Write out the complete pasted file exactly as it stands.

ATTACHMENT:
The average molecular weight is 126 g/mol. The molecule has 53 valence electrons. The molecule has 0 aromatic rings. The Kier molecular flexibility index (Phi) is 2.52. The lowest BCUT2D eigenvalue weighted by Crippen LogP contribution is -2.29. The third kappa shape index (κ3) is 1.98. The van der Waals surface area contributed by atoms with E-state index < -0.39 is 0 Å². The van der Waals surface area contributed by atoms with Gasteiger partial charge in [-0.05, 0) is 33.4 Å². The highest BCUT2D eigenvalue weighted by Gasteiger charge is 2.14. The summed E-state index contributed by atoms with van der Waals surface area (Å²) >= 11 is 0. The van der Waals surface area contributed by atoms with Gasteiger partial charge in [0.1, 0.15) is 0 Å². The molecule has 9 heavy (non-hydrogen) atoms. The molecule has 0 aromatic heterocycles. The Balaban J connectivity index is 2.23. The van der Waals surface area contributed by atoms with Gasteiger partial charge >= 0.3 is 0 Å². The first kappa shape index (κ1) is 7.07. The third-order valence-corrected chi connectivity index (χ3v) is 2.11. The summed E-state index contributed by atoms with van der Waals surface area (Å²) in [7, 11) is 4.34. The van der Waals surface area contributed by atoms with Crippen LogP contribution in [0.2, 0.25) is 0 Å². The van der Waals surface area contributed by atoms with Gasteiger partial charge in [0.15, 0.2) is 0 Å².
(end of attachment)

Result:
The average molecular weight is 126 g/mol. The molecule has 53 valence electrons. The molecule has 0 aromatic rings. The Kier molecular flexibility index (Phi) is 2.52. The lowest BCUT2D eigenvalue weighted by Crippen LogP contribution is -2.29. The third kappa shape index (κ3) is 1.98. The van der Waals surface area contributed by atoms with E-state index < -0.39 is 0 Å². The van der Waals surface area contributed by atoms with Gasteiger partial charge in [-0.05, 0) is 33.4 Å². The highest BCUT2D eigenvalue weighted by Gasteiger charge is 2.14. The summed E-state index contributed by atoms with van der Waals surface area (Å²) >= 11 is 0. The van der Waals surface area contributed by atoms with Gasteiger partial charge in [0.1, 0.15) is 0 Å². The molecule has 9 heavy (non-hydrogen) atoms. The molecule has 0 aromatic heterocycles. The Balaban J connectivity index is 2.23. The van der Waals surface area contributed by atoms with Gasteiger partial charge >= 0.3 is 0 Å². The first kappa shape index (κ1) is 7.07. The third-order valence-corrected chi connectivity index (χ3v) is 2.11. The summed E-state index contributed by atoms with van der Waals surface area (Å²) in [7, 11) is 4.34. The van der Waals surface area contributed by atoms with Crippen LogP contribution in [0.2, 0.25) is 0 Å². The van der Waals surface area contributed by atoms with Gasteiger partial charge in [0.15, 0.2) is 0 Å².